“How frequently does someone fly? How much gas or electricity does someone consume? What type of real estate does someone prefer? We already have all this data,” Adani said. “Our biggest advantage is we do not have to buy consumers,” he added.
That is how India’s second richest man unveiled a not-so-secret “secret group” called Adani Digital Labs to the world. The digital labs unit, a newly incubated division under AEL, has zoomed from one employee to 78 employees in just six months. Adani’s son Jeet and his nephew Sagar will head Digital Labs. The unit is expected to carry the weight of the group’s burgeoning digital ambitions, which—to put it mildly—are rather lofty.
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Currently, the Adani Group claims to service over 400 million consumers, who engage with the group’s businesses via multiple touchpoints—ranging from Adani Airport, Adani Wilmar and Adani Total Gas to Adani Electricity. The plan is to induce all those existing consumers to interact with the company via one app. If the plan succeeds, it could serve as a lynchpin to transition the group from a B2B-centric (business-to-business) firm to a B2C (business-to-consumer) player.
Interestingly, the Adani Group acquired a significant minority stake in Flipkart-owned travel app Cleartrip late last month—ostensibly, a cog in the unfolding super app strategy. Adani’s competitors, Reliance Industries Ltd and the Tata Group are also engaged in creating their own super apps currently.
“If people are already using their services, ultimately, every company would look at how they can improve the experience. And Adani’s super app will bring all (its) customers onto one platform, tracking their behaviour and offering services accordingly,” said Deven Choksey, managing director of KRChoksey Shares and Securities Pvt. Ltd. For Adani, at the heart of this B2C transition are its consumer-facing businesses mentioned earlier. All the consumer data that will land at the group’s doorstep through its entities will be managed via two subsidiaries—Adani ConneX and Adani Digital Labs, both of which were born only recently.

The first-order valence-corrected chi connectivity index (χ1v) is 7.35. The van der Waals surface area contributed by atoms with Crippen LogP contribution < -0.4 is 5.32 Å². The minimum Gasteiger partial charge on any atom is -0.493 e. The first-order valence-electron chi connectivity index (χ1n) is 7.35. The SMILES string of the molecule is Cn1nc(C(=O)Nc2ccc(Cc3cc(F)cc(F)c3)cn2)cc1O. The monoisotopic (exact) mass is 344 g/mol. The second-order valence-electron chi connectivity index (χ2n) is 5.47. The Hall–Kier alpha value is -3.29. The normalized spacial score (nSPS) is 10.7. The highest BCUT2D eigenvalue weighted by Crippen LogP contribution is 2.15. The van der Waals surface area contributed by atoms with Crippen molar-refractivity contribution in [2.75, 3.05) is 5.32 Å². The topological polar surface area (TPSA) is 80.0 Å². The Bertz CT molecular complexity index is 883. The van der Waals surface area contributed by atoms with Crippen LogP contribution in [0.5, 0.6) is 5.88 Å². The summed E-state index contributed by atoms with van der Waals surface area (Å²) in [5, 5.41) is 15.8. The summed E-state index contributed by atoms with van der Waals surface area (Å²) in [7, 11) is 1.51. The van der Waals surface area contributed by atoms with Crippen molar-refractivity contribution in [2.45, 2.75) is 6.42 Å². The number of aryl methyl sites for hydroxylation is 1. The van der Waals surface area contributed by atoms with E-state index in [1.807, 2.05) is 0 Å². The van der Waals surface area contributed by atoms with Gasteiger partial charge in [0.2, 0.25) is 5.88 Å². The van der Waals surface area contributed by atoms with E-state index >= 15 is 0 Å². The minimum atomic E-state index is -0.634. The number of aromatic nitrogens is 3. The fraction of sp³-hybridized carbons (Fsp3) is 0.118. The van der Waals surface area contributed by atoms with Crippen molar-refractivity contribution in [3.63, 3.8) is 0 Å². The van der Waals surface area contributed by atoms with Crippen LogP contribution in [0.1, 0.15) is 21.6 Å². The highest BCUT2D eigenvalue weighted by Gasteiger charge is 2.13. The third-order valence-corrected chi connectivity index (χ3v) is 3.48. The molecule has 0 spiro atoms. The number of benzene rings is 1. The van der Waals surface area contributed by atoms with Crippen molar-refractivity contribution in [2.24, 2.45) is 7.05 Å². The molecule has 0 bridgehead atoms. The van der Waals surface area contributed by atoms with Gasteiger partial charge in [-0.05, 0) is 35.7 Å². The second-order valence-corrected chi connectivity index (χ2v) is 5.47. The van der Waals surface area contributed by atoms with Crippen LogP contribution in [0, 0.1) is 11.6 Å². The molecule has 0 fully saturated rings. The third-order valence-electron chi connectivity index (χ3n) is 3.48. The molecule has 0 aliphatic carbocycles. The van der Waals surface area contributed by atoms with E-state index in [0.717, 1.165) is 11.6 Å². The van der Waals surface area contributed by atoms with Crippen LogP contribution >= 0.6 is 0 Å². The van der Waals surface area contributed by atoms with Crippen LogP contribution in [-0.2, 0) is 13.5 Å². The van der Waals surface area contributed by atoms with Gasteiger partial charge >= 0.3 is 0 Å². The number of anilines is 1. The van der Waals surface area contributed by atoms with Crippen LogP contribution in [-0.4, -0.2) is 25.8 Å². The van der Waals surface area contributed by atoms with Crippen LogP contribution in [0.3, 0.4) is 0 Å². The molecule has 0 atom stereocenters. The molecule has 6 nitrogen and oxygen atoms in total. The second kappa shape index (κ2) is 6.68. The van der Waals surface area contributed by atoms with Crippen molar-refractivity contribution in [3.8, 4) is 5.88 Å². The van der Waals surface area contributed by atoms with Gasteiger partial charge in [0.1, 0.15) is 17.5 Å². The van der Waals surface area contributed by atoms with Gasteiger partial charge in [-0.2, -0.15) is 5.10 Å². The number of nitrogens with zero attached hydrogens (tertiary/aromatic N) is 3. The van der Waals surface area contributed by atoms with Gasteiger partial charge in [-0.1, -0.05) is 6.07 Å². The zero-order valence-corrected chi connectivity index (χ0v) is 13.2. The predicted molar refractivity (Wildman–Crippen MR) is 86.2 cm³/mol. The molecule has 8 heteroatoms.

Adani Digital Labs was formed on 22 September with the aim of transforming the group’s consumer businesses into digital-first businesses by creating an omnichannel, integrated platform. The consumer insights that the group will obtain through the unified platform will help it build the super app.
Analysts, however, are deeply sceptical of the group’s super app plans. “(The) Tatas have consumer brands like BigBasket, 1mg, Taj Hotels, Croma, Titan, Cliq, Starbucks and Air Asia, among others,” said an analyst tracking the Adani Group who requested anonymity. “But Adani does not have any consumer brand other than Fortune. It remains to be seen what value would Adani bring for a user to download their super app,” the analyst added.
What could also dampen the group’s plan is the Indian government’s draft rules on e-commerce, which prevent related parties from selling on an online marketplace or platform. Under the rules, which are yet to be finalized, apps are not allowed to have sellers with the same brand name and companies are not allowed to share customer trends and behaviour in order to cross-sell or target users.
The B2C pivot
But why is Adani, who has built his empire in the B2B segment, suddenly betting on consumer-focused businesses?
“A lot of these large organizations have spent tonnes of money on technology and they are looking for a clear ROI (return on investment),” said Sanchit Vir Gogia, founder and chief executive officer, Greyhound Research. “The idea is to turn this investment into a standalone entity or a separate team that not only supports the conglomerate but also becomes a profitable entity on its own with a clear ROI,” he added. Adani’s investments in data centres via ConneX is a case in point.
Gogia added that going forward, the investments are only bound to grow multi-fold, simply because the demands from the ongoing digital leap are far too many.
Besides, when conglomerates invest large sums in technology, they create heaps of intellectual property (IP). Then, they look for ways to monetize the IP by targeting the industry that they cater to. So, the thought process is that since the companies have created swathes of physical assets, why not marry the offline asset to an online one. Adani who has thus far built one of the most successful infrastructure businesses in the country—spanning seaports, logistics, thermal and renewable power generation, city gas utilities and real estate, among others believes that each of these businesses have adjacencies within themselves. What the group has built over the past three decades in India’s diversified infrastructure business, it says, is now manifesting itself as an integrated “platform of platforms”, moving the group closer to accessing the Indian end consumer.
“I know of no business model akin to ours with access to an unlimited B2B and B2C market over the next several decades,” Gautam Adani wrote in the company’s annual report.
The importance of fortune
Adani founded AEL, the group’s flagship company in 1988. And from there, the company expanded into various businesses. But his businesses especially picked up pace post-2015, when the Modi government introduced a slew of infrastructure reforms. “We were riding on the back of government reforms. There is no other reason for our growth,” said an official from the company on the condition of anonymity. The Adani Group did not respond to queries sent via email.